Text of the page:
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Generating Linear Extensions Fast
"... One of the most important sets associated with a poset P is its set of linear extensions, E(P) . "ExtensionFast.html" 87 lines, 2635 characters One of the most important sets associated with a poset P is its set of linear extensions, E(P) . In this paper, we present an algorithm to generat ..."
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Cited by 38 (6 self)
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One of the most important sets associated with a poset P is its set of linear extensions, E(P) . "ExtensionFast.html" 87 lines, 2635 characters One of the most important sets associated with a poset P is its set of linear extensions, E(P) . In this paper, we present an algorithm to generate all of the linear extensions of a poset in constant amortized time; that is, in time O(e(P)) , where e ( P ) =  E(P) . The fastest previously known algorithm for generating the linear extensions of a poset runs in time O(n e(P)) , where n is the number of elements of the poset. Our algorithm is the first constant amortized time algorithm for generating a ``naturally defined'' class of combinatorial objects for which the corresponding counting problem is #Pcomplete. Furthermore, we show that linear extensions can be generated in constant amortized time where each extension differs from its predecessor by one or two adjacent transpositions. The algorithm is practical and can be modified to efficiently count linear extensions, and to compute P(x < y) , for all pairs x,y , in time O( n^2 + e ( P )).
A Gray Code for Necklaces of Fixed Density
 SIAM J. Discrete Math
, 1997
"... A necklace is an equivalence class of binary strings under rotation. In this paper, we present a Gray code listing of all nbit necklaces with d ones so that (i) each necklace is listed exactly once by a representative from its equivalence class and (ii) successive representatives, including the las ..."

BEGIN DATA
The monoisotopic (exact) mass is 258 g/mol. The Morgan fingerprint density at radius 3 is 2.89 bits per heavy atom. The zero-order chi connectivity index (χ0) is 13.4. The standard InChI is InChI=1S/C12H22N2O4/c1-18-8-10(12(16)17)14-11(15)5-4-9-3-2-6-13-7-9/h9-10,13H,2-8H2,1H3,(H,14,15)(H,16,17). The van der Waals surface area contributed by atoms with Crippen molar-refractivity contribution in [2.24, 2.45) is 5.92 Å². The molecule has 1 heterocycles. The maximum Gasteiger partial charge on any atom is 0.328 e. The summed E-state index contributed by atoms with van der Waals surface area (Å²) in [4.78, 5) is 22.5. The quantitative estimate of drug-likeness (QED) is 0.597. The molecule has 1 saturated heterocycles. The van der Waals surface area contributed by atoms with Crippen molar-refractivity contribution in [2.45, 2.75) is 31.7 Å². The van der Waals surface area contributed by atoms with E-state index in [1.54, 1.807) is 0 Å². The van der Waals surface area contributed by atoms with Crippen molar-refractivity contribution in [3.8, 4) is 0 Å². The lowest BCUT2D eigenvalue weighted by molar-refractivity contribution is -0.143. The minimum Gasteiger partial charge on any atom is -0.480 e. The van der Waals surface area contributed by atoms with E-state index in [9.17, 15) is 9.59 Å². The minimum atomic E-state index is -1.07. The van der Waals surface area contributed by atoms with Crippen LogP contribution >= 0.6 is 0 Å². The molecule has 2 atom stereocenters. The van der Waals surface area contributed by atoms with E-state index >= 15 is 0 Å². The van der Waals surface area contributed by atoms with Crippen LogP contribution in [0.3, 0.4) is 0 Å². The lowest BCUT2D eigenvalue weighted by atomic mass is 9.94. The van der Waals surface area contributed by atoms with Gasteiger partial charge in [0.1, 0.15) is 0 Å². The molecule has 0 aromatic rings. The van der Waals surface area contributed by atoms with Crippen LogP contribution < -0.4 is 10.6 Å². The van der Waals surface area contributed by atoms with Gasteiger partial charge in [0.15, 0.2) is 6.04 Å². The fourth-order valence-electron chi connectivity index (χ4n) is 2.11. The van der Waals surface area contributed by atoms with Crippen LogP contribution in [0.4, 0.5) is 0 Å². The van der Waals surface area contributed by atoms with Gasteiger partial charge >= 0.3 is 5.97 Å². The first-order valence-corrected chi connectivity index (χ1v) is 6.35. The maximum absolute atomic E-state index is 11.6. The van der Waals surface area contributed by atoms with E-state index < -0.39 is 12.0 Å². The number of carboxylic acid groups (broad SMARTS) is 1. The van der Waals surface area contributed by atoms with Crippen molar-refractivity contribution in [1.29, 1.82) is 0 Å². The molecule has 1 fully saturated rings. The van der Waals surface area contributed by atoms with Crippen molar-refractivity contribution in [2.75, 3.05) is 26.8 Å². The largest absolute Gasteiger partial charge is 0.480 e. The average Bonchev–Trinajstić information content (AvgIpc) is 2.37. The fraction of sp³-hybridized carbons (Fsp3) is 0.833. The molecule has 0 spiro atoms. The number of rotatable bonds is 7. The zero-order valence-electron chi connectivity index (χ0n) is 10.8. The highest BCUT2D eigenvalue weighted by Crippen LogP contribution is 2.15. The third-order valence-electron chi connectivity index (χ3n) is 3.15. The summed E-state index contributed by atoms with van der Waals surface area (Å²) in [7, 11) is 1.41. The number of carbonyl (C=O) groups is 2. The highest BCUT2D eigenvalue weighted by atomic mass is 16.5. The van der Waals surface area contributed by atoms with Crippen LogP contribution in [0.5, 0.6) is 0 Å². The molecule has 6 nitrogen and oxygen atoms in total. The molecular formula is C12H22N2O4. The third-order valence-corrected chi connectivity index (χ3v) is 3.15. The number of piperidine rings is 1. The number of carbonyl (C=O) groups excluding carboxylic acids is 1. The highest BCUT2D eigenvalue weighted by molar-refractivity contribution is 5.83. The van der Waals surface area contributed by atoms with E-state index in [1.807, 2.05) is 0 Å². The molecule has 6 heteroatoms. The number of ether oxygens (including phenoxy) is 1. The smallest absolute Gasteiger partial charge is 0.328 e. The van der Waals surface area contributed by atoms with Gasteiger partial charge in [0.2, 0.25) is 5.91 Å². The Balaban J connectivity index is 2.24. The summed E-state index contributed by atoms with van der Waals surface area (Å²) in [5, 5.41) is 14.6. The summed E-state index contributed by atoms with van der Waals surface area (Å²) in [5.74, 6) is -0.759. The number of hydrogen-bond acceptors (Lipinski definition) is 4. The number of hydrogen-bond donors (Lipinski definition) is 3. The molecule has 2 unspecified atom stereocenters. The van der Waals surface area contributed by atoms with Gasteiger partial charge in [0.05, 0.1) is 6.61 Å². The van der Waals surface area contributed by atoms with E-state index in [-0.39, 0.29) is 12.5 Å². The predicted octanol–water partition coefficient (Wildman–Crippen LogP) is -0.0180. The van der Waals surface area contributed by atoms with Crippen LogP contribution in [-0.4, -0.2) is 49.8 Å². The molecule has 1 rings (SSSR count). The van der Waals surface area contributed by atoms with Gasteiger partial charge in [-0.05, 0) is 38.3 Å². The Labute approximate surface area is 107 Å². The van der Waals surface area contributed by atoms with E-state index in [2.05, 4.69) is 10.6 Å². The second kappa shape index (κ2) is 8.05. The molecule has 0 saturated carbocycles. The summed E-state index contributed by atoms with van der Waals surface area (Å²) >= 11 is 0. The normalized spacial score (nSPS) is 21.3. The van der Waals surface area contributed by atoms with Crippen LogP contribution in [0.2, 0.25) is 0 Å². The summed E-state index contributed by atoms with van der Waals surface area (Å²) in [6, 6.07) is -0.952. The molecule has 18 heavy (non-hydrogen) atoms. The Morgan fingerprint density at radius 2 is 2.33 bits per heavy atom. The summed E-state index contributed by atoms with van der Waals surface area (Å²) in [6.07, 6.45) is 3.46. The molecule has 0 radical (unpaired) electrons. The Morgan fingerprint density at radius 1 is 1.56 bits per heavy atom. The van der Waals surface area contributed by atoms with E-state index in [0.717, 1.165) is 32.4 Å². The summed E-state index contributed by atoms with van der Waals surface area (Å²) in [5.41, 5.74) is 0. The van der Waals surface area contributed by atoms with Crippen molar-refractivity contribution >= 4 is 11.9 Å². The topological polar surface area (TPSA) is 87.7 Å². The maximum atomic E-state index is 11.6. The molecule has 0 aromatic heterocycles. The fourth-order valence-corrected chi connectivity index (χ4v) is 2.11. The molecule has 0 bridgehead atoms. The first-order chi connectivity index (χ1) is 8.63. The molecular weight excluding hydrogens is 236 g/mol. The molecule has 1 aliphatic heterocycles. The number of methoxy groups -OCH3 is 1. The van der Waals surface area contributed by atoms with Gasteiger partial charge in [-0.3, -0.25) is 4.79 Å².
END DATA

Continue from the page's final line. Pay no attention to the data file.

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Cited by 7 (0 self)
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A necklace is an equivalence class of binary strings under rotation. In this paper, we present a Gray code listing of all nbit necklaces with d ones so that (i) each necklace is listed exactly once by a representative from its equivalence class and (ii) successive representatives, including the last and the first in the list, differ only by the transposition of two bits. The total time required is O(nN (n; d)), where N (n; d) denotes the number of nbit binary necklaces with d ones. This is the first algorithm for generating necklaces of fixed density which is known to achieve this time bound. 1 Introduction In a combinatorial family, a Gray code is an exhaustive listing of the objects in the family so that successive objects differ only in a small way [Wil]. The classic example is the binary reflected Gray code [Gra], which is a list of all nbit binary strings in which each string differs from its successor in exactly one bit. By applying the binary Gray code, a variety of problems...
The Graph Of Linear Extensions Revisited
 SIAM J. Disc. Math
"... The graph of linear extensions G(P ) of a poset P has as vertices the linear extensions of P , and two vertices are adjacent if they differ only by an adjacent transposition. This graph has so far been investigated mainly with respect to Hamilton paths and intrinsic geodesic convexity. Especially th ..."